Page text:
Who Got Rich Off The Student Debt Crisis Summary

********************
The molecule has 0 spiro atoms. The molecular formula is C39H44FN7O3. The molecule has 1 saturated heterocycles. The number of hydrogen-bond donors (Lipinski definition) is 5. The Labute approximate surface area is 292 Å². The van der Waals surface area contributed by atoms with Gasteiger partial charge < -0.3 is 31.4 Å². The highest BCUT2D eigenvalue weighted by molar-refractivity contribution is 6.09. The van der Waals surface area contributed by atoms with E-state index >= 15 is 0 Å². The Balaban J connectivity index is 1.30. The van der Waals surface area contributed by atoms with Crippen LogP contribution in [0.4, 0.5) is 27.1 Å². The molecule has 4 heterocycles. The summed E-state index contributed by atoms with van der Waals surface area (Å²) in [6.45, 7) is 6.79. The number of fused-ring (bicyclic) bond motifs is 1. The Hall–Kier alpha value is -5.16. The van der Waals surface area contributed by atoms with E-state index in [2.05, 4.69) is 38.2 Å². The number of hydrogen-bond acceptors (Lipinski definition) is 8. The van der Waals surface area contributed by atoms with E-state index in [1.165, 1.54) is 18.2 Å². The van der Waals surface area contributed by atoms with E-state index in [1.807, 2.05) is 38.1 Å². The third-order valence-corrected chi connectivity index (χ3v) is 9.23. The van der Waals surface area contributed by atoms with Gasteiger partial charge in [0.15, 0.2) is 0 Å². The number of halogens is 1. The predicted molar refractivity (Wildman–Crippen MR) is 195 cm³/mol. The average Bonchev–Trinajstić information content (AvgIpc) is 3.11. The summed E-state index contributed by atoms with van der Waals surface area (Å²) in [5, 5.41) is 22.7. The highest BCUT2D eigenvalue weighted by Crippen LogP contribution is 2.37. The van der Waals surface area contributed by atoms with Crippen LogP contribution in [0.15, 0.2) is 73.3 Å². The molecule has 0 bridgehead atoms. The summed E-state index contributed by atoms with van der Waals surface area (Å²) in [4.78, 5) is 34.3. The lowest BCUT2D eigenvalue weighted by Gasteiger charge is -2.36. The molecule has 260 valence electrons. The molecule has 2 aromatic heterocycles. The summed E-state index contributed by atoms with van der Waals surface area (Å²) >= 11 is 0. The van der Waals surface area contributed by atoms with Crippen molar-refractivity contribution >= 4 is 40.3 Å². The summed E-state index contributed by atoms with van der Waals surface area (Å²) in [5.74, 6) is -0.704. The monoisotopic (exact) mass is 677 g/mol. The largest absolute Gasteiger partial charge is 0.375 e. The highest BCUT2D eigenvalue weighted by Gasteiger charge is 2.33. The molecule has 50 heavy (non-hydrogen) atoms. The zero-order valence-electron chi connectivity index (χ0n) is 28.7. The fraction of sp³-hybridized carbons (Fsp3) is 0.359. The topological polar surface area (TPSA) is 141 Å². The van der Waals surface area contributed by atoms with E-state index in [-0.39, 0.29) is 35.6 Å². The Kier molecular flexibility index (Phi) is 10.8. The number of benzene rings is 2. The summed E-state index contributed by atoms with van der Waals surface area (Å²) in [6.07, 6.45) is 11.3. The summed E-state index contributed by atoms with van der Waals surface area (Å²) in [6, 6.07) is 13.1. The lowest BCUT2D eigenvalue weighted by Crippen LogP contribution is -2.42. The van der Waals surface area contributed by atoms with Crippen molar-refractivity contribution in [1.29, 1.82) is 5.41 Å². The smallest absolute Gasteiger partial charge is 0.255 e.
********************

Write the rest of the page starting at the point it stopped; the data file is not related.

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On the first day of class, the professor showed a graph to illustrate how much wealth has deviated to the right most part of the curve. A question was then raised: what does it take to be in the top ten percent? Most students rushed to get their answers through, but none of them ever thought about their chances of being on the left side of the graph, a graph that depicts inequality of wealth in America. In “Who Got Rich Off The Student Debt Crisis”, James B. Steele and Lance Williams showed how the elites, like former Sallie Mae CEO Albert Lord, used money and lobbying to bring the government and school officials in their favor as they siphoned educational funds and retired like kings, and how it affected millions of lives of small people like Jessie Suren. Ever since it was turned into a semi-private loan service, Sallie Mae used money to lobby its way in order to become an effective profit-generating machine that fed off the student’s monthly payment while the government just watched as the well-intentioned program went down the drain. In the beginning, Federal student loan started off with the intention of providing equal opportunity in the academic world. For that reason, President Johnson (D) signed the Higher Education Act in 1965 that offered guarantees of low interest, leniency on payments, and options when the student cannot afford to pay it back. In the next presidency, President Nixon (R) expanded the educational program to make it a semi-government program

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